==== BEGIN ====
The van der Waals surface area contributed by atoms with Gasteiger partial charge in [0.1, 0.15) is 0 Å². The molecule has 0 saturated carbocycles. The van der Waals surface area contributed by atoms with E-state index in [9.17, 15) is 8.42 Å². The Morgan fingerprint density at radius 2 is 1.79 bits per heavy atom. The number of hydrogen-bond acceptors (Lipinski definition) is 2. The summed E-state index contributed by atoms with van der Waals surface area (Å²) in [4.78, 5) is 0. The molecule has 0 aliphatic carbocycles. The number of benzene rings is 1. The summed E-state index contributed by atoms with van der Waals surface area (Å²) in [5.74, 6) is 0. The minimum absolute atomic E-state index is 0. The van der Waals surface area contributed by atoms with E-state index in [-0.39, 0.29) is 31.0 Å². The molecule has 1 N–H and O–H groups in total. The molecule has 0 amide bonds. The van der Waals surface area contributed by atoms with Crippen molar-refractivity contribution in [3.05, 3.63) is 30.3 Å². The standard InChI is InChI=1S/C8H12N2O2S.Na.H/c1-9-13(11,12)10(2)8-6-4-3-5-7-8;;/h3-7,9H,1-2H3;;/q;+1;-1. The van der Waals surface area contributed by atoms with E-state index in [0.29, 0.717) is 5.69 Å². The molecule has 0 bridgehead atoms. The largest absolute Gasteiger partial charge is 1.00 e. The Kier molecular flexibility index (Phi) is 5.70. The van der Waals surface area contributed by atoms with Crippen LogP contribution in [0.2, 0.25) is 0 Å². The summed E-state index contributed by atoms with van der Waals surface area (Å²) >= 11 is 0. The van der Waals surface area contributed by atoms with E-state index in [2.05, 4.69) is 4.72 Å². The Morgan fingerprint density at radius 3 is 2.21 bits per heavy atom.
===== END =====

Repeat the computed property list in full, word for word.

The van der Waals surface area contributed by atoms with Gasteiger partial charge in [0.1, 0.15) is 0 Å². The molecule has 0 saturated carbocycles. The van der Waals surface area contributed by atoms with E-state index in [9.17, 15) is 8.42 Å². The Morgan fingerprint density at radius 2 is 1.79 bits per heavy atom. The number of hydrogen-bond acceptors (Lipinski definition) is 2. The summed E-state index contributed by atoms with van der Waals surface area (Å²) in [4.78, 5) is 0. The molecule has 0 aliphatic carbocycles. The number of benzene rings is 1. The summed E-state index contributed by atoms with van der Waals surface area (Å²) in [5.74, 6) is 0. The minimum absolute atomic E-state index is 0. The van der Waals surface area contributed by atoms with E-state index in [-0.39, 0.29) is 31.0 Å². The molecule has 1 N–H and O–H groups in total. The molecule has 0 amide bonds. The van der Waals surface area contributed by atoms with Crippen molar-refractivity contribution in [3.05, 3.63) is 30.3 Å². The standard InChI is InChI=1S/C8H12N2O2S.Na.H/c1-9-13(11,12)10(2)8-6-4-3-5-7-8;;/h3-7,9H,1-2H3;;/q;+1;-1. The van der Waals surface area contributed by atoms with E-state index in [0.29, 0.717) is 5.69 Å². The molecule has 0 bridgehead atoms. The largest absolute Gasteiger partial charge is 1.00 e. The Kier molecular flexibility index (Phi) is 5.70. The van der Waals surface area contributed by atoms with Crippen LogP contribution in [0.2, 0.25) is 0 Å². The summed E-state index contributed by atoms with van der Waals surface area (Å²) >= 11 is 0. The van der Waals surface area contributed by atoms with E-state index in [2.05, 4.69) is 4.72 Å². The Morgan fingerprint density at radius 3 is 2.21 bits per heavy atom.